At one time, Ebisu tries to purchase Yukine from Yato with tons of money, enough for Yato to buy a shrine. Yato ultimately refuses because Yukine is valuable to him both as a friend and an exemplar. While touching, this solidarity paves the way for an even more heartwarming moment–when Hiyori creates a small shrine and gives it to Yato. Yato cries after receiving it. The freakin’ god of calamity burst into tears at the gift. It was beautiful.

I love how Yato gets his shrine officially recognized by the rest of the gods. He literally visits the government officials every day right at closing time until they cave in. As someone who has worked retail in the past, I 100% agree that this would work. Trust me, no one wants customers to be there at closing.

When Ebisu was introduced, I immediately thought he was a typical power-hungry bad guy. His plan to buy Yukine definitely made me suspicious of him, and then there is the part of the intro that shows Ebisu and Yato fighting.

But Ebisu is actually a great person who cares about his regalia and about humans. He wants to utilize phantoms to protect humans and make the world a better place. While unusual, his methods are thought through. Unfortunately, Ebisu reincarnates with astonishing regularity since his work frequently blights him. Yato becomes his friend and ally.

I hated that Ebisu was killed after all the trouble Yato and Bishamon went to in order to try to save him. Yes, it was good for the story. Yes, it had impact. But man, it pulled on the heartstrings. Yato taking the reincarnated Ebisu to the restaurant the Olive Tavern was super sad.

Intro style with Yukine

The intro is attractive, with a similar limited color palette as the intro and outro from Season 1.

I loved this season of Noragami, and would definitely recommend it to anyone who likes fantasy, comedy, or slightly dark anime.

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Anime, Shows

The Delivery God Yato is At Your Service!

Anime Review:

Noragami Season 1

Rating: 8.5 out of 10 stars

Trigger Warning: This review covers the topic of suicide

Overview

Pros

  • Interesting characters with strong character development
  • Comedic elements balanced with dark moments
  • Attractive art style
  • Good animation
  • Love the music
  • Great intro and outro

Cons

  • The flippant way that the show deals with suicide

Warning: Limited Spoilers Ahead!

Review

Noragami, which literally means “Stray God,” is about a minor god of calamity named Yato who does not even have a shrine, and is trying to gain popularity during a time of peace. Gods of calamity are mostly prayed to during times of war or unrest, and if gods are forgotten, they cease to exist. So he has taken to doing odd jobs anywhere from finding lost cats to cleaning bathrooms.

In the midst of the cat-finding mission, he is almost hit by a bus, and a teenager named Hiyori saves him, even though being hit by a bus would not cause any permanent damage to Yato. Hiyori is hit and her soul leaves her body. She recovers from her injuries, but has a new problem where her soul keeps slipping from her body and leaving her body asleep wherever she goes.

It becomes a real issue for her, so she enlists the help of Yato to fix her. That is easier said than done, however, because he has no idea how to do that.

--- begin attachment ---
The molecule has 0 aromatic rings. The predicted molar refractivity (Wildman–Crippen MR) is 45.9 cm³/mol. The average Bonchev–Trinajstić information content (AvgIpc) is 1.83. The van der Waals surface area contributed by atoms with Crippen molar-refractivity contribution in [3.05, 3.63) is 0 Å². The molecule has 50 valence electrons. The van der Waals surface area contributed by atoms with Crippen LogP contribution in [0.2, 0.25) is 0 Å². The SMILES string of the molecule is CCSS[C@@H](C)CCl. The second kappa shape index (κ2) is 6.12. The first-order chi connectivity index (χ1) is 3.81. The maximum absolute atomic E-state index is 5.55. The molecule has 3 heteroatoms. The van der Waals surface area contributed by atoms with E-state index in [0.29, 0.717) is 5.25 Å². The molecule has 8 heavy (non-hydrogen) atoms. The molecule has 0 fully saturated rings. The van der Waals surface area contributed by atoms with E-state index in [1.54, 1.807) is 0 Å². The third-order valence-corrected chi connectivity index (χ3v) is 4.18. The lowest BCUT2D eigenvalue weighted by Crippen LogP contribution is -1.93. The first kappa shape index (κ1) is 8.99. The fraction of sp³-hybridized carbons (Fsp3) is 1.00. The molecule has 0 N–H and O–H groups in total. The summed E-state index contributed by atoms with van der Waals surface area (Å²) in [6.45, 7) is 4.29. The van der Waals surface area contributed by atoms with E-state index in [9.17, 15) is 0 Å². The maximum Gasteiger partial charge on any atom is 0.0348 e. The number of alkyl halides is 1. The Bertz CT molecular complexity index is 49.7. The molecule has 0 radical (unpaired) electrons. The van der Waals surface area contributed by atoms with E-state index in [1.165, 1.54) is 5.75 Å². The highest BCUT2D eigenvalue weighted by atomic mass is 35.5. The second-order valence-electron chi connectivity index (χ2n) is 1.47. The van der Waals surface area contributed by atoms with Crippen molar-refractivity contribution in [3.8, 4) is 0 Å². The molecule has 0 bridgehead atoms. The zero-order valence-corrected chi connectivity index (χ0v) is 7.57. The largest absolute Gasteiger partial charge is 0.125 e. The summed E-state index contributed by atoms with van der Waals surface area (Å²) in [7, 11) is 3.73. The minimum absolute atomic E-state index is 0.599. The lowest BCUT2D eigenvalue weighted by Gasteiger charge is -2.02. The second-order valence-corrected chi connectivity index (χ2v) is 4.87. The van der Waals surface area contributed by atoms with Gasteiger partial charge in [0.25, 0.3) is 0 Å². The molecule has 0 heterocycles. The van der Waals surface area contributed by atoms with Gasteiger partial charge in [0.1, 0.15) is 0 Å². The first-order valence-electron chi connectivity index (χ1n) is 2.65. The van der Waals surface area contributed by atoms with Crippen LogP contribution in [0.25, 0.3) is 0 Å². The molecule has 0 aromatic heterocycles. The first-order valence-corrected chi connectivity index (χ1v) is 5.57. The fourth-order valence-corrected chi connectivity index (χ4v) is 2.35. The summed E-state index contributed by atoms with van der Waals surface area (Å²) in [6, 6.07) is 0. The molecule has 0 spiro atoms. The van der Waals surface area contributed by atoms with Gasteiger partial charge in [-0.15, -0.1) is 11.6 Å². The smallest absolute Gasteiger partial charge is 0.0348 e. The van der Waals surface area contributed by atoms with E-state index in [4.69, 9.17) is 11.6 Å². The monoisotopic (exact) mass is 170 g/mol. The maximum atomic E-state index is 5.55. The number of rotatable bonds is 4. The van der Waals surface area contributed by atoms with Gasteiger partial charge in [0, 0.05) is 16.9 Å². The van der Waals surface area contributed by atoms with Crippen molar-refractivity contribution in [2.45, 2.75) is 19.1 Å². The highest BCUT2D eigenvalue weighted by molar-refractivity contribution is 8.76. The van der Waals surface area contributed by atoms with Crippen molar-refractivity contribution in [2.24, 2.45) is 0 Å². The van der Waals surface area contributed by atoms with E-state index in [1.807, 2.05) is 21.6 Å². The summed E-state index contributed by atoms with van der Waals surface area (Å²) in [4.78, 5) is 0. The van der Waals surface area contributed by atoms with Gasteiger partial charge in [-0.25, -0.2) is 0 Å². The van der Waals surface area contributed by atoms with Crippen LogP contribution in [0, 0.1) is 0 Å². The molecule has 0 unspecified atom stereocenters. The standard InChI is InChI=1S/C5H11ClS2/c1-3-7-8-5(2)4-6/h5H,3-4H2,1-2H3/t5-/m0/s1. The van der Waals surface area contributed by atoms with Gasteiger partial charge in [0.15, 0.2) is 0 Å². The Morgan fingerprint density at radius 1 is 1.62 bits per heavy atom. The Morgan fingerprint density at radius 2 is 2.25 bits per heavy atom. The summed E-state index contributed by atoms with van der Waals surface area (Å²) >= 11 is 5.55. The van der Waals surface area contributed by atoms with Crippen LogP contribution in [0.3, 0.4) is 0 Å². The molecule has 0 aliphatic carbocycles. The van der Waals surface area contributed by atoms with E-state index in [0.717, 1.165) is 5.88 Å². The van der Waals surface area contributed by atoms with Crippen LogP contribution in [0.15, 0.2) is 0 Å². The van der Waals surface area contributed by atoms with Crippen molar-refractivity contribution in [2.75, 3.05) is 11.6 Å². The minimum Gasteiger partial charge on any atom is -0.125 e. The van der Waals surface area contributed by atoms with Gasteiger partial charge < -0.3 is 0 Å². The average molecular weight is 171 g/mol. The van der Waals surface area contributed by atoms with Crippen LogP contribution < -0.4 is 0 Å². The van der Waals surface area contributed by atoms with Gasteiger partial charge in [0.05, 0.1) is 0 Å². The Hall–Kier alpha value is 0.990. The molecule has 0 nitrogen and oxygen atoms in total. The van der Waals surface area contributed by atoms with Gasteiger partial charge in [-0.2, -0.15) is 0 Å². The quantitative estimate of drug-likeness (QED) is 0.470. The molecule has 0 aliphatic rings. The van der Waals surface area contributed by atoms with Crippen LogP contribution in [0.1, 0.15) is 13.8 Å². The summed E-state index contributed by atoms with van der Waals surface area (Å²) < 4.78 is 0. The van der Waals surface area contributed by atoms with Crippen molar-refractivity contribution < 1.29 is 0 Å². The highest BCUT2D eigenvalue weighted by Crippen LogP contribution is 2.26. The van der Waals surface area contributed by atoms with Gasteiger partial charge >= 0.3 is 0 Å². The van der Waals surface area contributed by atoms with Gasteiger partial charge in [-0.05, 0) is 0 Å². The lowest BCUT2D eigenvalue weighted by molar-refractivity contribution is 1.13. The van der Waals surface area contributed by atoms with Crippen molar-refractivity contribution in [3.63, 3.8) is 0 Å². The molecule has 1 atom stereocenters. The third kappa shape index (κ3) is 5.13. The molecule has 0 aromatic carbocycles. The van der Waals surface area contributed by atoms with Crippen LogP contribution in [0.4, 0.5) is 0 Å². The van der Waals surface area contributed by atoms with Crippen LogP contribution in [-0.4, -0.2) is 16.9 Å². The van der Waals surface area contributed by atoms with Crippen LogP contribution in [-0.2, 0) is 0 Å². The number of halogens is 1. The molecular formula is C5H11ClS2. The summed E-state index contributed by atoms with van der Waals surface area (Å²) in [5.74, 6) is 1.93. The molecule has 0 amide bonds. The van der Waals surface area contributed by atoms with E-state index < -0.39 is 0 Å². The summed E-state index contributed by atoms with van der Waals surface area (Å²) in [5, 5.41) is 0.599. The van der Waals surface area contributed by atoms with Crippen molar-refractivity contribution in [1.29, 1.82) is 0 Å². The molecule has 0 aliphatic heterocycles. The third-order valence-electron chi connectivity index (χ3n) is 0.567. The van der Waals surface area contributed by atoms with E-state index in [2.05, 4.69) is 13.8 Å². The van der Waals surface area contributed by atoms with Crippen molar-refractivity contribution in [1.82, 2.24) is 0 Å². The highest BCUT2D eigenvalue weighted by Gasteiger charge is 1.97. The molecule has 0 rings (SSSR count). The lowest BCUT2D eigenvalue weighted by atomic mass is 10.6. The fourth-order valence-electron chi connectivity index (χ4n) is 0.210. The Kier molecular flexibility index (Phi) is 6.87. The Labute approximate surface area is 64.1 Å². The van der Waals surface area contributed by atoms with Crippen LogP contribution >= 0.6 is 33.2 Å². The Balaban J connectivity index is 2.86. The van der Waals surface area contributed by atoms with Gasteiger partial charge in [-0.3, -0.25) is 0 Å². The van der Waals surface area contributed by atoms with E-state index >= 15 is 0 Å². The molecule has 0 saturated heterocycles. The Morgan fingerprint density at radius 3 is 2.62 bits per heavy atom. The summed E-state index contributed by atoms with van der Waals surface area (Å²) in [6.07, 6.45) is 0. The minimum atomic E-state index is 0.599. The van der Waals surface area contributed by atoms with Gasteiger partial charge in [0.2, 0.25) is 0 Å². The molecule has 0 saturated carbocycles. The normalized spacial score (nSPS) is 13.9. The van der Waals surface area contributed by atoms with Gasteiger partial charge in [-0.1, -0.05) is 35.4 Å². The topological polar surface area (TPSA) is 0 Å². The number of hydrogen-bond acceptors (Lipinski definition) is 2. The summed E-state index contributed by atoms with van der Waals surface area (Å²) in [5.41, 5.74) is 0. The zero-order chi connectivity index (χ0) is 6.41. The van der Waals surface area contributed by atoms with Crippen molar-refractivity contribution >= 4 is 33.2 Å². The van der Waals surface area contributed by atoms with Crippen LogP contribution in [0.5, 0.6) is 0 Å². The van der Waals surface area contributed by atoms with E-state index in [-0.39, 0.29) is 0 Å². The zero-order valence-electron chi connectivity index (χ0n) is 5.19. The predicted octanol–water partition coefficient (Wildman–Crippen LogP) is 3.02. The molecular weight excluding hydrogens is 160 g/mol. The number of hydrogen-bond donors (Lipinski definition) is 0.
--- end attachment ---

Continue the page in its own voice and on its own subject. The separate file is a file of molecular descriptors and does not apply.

When we first meet Yato, he has a falling out with his regalia (which is kind of like a servant that turns into a useful object–a weapon, for instance). He releases that regalia from her duties and is thus unable to properly fight, since she was his weapon. Soon after the start of the season, he finds a new regalia and names him Yukine. Yukine is a teenager who has trouble dealing with his emotions and is rebellious. Yato is hurt every time his regalia misbehaves because of the bond between god and regalia.

Phantom

The phantoms in this anime are Yato’s frequent foes, and their design is interesting, usually almost fluorescent. There is a big focus on eyes when a phantom is appearing, which gives the sense that they are always watching. They appear when a person is extremely stressed or on the verge of a breakdown. The especially large one shown above appeared during exam season.

I love Hiyori’s personality–her kindness, her temper, her love of martial arts. She is a mere mortal, but able to stand on equal footing with Yato and get her point across. She is funny, too. In her spirit form, she has a long pink tail. Upon finding that if the tail is damaged, she will be unable to return to her body, she laments that she is not “wireless.”

Noragami intro

The intro is beautiful, using a limited color pallet to make the whole thing seem like a work of art. The color in the eyes and certain details really pop because the background is simple-colored. The song, Goya wa Machiawase, is a rousing song with the theme of moving on from the past, even if it means metaphorically killing your past self. It is perfect for this anime, which becomes increasingly apparent later in Season 1 and in Season 2.

The outro is not as good, but is still attractive with its likewise limited color palette and strong contrast. It has the trope in anime songs of the person walking and running.

If someone wants to die, let them die.”

Yato

Yato handles suicide in a way that is not great. His opinion is if that someone wants to end their own life, in most cases others should not interfere. Since he is a morally ambiguous character and this opinion is not necessarily supported by the creators, it is not problematic. However, at one point a man tries to commit suicide by jumping from a building and then falls for a ridiculous amount of time. This is obviously meant to be a humorous, if a bit dark, scene. I don’t think that suicide is a topic that should be treated lightly, which is why I listed this as a con.

I won’t spoil any of the ending or more of the plot points. I feel that what I have discussed so far gives a glimpse into what this anime is like and is sufficient to show that it is worth watching. I would recommend this for fans of fantasy and comedic anime.

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Anime, Music

My Top 10 Favorite Anime Songs in 2021

In 2020, I completed my first top 10 anime songs list. Now that it’s 2022, I am taking a look back at 2021 to see how my top ten has changed.